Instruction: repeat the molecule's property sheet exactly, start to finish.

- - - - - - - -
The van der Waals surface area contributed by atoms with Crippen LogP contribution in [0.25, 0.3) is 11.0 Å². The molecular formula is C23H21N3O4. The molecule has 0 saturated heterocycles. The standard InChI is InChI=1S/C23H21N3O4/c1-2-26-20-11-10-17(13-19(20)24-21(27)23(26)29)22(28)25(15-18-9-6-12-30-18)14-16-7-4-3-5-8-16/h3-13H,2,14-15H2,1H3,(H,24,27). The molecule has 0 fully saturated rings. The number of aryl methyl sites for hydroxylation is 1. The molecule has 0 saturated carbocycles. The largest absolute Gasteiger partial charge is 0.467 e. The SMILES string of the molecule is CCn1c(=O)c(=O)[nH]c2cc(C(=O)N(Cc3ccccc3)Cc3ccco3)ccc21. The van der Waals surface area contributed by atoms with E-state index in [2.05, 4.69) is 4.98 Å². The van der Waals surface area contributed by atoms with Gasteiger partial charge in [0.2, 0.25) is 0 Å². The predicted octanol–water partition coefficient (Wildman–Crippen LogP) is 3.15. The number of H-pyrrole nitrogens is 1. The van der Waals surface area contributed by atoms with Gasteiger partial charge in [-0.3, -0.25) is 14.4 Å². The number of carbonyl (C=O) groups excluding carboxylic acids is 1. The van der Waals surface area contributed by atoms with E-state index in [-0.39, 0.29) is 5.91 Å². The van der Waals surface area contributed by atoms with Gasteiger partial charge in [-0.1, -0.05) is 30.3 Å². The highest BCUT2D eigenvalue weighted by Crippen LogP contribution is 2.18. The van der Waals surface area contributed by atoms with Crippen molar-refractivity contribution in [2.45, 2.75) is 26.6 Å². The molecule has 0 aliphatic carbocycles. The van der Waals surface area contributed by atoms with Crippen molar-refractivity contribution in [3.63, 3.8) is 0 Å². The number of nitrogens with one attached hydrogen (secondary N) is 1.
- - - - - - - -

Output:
The van der Waals surface area contributed by atoms with Crippen LogP contribution in [0.25, 0.3) is 11.0 Å². The molecular formula is C23H21N3O4. The molecule has 0 saturated heterocycles. The standard InChI is InChI=1S/C23H21N3O4/c1-2-26-20-11-10-17(13-19(20)24-21(27)23(26)29)22(28)25(15-18-9-6-12-30-18)14-16-7-4-3-5-8-16/h3-13H,2,14-15H2,1H3,(H,24,27). The molecule has 0 fully saturated rings. The number of aryl methyl sites for hydroxylation is 1. The molecule has 0 saturated carbocycles. The largest absolute Gasteiger partial charge is 0.467 e. The SMILES string of the molecule is CCn1c(=O)c(=O)[nH]c2cc(C(=O)N(Cc3ccccc3)Cc3ccco3)ccc21. The van der Waals surface area contributed by atoms with E-state index in [2.05, 4.69) is 4.98 Å². The van der Waals surface area contributed by atoms with Gasteiger partial charge in [0.2, 0.25) is 0 Å². The predicted octanol–water partition coefficient (Wildman–Crippen LogP) is 3.15. The number of H-pyrrole nitrogens is 1. The van der Waals surface area contributed by atoms with Gasteiger partial charge in [-0.3, -0.25) is 14.4 Å². The number of carbonyl (C=O) groups excluding carboxylic acids is 1. The van der Waals surface area contributed by atoms with E-state index in [-0.39, 0.29) is 5.91 Å². The van der Waals surface area contributed by atoms with Gasteiger partial charge in [-0.1, -0.05) is 30.3 Å². The highest BCUT2D eigenvalue weighted by Crippen LogP contribution is 2.18. The van der Waals surface area contributed by atoms with Crippen molar-refractivity contribution in [2.45, 2.75) is 26.6 Å². The molecule has 0 aliphatic carbocycles. The van der Waals surface area contributed by atoms with Crippen molar-refractivity contribution in [3.63, 3.8) is 0 Å². The number of nitrogens with one attached hydrogen (secondary N) is 1.